Aerospace accidents often result in severe or fatal injuries, with a variety of questions associated with their cause and progression. Was the accident the result of a human error, or a design or mechanical flaw in the aircraft? Were there external conditions which contributed to the accident? How did occupants move and experience forces during the incident, and were the conditions sufficient to cause injuries? NBI’s accident reconstruction and biomechanics experts are able to assess these questions through a variety of scientific approaches tailored to the conditions of each case.
Accident reconstruction and human factors analyses conducted by NBI’s experts can provide answers to many questions related to the causes and events during an aviation accident. Any available information about the pre-accident condition of the aircraft may be used to determine human or mechanical errors associated with the accident. Additionally, circumstances of the accident, including visibility, weather, and experience of the user may be found to be relevant to the its cause. Because aerospace accidents can involve a wide variety of aircraft types, including commercial and private planes, helicopters, and non-powered devices (parachutes, hang gliders, etc.), a variety of techniques are used by NBI’s experts to assess accident conditions.
In some cases, as with most planes and helicopters, data are recorded prior to a crash, enabling our experts to determine what occurred before and during an accident. In instances with less definite pre-accident information, the analysis may be approached by considering several possible scenarios, and determining the likelihood of events based on evidence and research conducted by our experts. If possible, an inspection of the condition of the aircraft, as well as physical evidence associated with the accident, can further inform NBI’s experts of accident conditions. NBI’s experts are experienced in performing a variety of analyses to determine, within a degree of scientific certainty, how and why an aviation accident occurred.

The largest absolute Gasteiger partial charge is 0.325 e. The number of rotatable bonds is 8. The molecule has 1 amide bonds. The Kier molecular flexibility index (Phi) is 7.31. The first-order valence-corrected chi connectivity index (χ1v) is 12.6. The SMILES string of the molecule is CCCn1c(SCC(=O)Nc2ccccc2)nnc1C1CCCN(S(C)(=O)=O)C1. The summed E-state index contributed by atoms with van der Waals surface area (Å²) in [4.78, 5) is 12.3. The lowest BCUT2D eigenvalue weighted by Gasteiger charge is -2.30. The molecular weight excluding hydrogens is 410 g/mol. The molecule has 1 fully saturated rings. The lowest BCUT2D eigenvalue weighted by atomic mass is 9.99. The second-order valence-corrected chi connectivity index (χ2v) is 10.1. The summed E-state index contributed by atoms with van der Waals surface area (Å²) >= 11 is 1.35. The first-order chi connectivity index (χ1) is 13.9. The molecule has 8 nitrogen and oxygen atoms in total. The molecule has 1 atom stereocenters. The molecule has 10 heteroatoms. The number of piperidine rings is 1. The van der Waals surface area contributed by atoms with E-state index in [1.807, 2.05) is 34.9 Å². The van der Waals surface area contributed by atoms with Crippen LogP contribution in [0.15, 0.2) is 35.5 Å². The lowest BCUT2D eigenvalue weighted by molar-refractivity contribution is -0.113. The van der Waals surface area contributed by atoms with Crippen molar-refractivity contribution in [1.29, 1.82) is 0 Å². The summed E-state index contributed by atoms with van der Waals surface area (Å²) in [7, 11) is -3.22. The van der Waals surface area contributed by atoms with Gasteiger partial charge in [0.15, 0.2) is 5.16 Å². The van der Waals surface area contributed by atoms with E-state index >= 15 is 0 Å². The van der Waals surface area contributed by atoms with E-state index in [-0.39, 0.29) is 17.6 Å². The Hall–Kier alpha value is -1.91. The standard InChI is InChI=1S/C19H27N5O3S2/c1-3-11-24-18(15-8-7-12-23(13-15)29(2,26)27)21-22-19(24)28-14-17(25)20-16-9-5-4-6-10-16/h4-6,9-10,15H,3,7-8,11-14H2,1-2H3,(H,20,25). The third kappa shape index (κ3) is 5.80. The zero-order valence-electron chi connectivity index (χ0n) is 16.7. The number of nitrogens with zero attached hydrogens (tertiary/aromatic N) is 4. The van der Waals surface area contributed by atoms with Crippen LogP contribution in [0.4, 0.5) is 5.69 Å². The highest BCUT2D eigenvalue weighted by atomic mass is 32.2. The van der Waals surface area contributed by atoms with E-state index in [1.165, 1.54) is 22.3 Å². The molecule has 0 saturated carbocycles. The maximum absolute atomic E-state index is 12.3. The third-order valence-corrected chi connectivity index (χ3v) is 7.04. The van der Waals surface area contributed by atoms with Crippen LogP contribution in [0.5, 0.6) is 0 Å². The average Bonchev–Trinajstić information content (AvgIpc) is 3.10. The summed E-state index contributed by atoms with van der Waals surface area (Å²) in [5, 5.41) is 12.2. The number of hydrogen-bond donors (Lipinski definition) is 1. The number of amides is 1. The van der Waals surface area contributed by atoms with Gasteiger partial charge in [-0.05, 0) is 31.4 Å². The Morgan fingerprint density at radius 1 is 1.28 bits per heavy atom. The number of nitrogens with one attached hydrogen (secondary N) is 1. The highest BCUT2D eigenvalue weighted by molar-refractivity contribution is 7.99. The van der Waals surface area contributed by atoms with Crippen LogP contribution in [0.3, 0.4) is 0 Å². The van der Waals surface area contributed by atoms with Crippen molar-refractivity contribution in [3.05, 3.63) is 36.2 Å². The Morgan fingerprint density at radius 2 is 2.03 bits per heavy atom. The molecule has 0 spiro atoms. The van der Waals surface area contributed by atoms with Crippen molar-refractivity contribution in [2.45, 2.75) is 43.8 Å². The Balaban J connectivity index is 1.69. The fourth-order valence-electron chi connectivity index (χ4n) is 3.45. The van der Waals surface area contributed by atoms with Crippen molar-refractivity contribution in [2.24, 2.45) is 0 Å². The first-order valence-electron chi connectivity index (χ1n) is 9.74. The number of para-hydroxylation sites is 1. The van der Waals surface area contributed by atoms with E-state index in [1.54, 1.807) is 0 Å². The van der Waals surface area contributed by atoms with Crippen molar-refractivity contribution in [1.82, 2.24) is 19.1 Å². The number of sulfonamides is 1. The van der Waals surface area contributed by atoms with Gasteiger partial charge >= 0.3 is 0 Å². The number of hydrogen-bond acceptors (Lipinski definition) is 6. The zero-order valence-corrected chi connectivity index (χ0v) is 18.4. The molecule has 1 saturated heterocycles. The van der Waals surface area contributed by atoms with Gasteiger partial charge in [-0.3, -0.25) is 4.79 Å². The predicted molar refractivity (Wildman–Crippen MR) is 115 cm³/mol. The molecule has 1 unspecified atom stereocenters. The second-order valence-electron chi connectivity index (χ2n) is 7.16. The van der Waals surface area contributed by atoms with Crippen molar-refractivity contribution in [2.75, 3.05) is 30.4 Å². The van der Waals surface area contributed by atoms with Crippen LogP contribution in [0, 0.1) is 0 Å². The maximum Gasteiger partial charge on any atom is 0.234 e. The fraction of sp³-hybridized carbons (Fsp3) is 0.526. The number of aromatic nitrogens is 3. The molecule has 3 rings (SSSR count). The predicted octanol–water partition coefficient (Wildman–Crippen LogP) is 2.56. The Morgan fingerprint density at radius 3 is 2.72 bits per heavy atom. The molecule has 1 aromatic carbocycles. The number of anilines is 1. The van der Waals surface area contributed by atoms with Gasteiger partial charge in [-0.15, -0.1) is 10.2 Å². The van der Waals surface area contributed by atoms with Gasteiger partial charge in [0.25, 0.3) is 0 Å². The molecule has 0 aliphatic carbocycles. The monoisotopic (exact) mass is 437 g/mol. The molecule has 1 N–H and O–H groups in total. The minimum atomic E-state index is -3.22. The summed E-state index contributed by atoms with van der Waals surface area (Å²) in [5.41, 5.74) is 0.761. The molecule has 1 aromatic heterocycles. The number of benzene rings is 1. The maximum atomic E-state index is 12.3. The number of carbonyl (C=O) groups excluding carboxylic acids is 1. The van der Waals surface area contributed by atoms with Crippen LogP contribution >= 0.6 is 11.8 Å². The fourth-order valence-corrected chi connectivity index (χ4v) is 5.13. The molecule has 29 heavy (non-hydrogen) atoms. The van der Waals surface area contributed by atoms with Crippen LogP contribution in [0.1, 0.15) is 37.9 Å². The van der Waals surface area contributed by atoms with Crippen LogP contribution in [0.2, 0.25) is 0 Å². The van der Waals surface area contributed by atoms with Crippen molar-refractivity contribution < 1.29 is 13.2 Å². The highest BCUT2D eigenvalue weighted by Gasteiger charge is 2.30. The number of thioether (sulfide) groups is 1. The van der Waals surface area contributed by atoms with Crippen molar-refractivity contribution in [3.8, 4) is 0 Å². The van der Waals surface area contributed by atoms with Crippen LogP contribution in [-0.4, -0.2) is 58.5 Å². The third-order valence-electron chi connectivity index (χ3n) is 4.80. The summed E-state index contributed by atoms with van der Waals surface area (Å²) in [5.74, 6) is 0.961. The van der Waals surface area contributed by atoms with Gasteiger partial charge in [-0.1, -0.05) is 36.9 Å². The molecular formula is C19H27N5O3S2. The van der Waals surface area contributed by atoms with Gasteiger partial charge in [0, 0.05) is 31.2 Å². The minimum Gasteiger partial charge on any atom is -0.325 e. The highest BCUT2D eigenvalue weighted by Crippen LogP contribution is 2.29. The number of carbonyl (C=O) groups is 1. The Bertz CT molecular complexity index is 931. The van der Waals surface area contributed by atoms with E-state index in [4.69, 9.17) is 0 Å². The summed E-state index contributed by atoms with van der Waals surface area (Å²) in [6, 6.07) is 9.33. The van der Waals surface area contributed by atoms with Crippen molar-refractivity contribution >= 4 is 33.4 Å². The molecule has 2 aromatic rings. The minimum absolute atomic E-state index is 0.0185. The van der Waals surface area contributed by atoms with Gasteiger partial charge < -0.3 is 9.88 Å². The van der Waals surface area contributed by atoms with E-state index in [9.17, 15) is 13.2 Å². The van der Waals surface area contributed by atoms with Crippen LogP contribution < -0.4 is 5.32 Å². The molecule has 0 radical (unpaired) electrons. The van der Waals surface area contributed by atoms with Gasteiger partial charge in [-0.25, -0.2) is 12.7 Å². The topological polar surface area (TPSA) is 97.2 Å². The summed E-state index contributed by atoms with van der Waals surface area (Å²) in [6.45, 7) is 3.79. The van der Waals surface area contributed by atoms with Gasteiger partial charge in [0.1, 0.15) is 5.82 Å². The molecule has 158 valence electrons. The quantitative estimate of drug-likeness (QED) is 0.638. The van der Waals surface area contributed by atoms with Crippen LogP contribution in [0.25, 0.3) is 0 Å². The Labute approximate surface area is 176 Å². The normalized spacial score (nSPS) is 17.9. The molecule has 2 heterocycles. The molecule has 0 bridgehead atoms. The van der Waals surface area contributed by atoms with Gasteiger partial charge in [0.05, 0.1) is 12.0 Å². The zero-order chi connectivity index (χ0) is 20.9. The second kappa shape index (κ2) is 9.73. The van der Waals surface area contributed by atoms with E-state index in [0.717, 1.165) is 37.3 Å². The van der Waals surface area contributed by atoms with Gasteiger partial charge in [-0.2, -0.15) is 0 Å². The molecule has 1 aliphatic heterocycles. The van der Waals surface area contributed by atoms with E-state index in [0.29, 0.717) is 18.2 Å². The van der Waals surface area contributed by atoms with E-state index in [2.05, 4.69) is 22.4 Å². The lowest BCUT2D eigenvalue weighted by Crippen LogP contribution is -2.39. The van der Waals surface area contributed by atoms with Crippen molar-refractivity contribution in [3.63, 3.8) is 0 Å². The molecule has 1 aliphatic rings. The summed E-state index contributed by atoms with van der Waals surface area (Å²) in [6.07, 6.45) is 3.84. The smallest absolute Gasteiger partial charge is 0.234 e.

NBI’s biomechanics experts are experienced in relating accident conditions to forces experienced by the human body throughout the event, providing insight into the potential for injury. Conditions determined through accident reconstruction analysis are analyzed to determine the effect on the body through a variety of techniques, including mechanical analyses and computational simulations. This general practice is applied to aerospace-related accidents, with specific considerations related to the nature of the events. The kinematics and forces associated with a free-fall, for example, are considered in addition to other accident factors in cases where a significant loss of altitude was experienced.
As aerospace accidents are associated with a wide range of injuries, the biomechanical analyses used in these cases are varied and specific to the accident type and injuries being considered. NBI’s experts are practiced in analyzing a variety of injuries, including those most common to aerospace accidents, extremity fractures and head injuries. Forces experienced by the body throughout the accident or as a result of direct impact are analyzed and compared to injury tolerances, with consideration to the pre-accident condition of the individual as well as loading conditions. Through these accident-specific analysis techniques, our experts are able to comment on the potential for injury in an aerospace accident.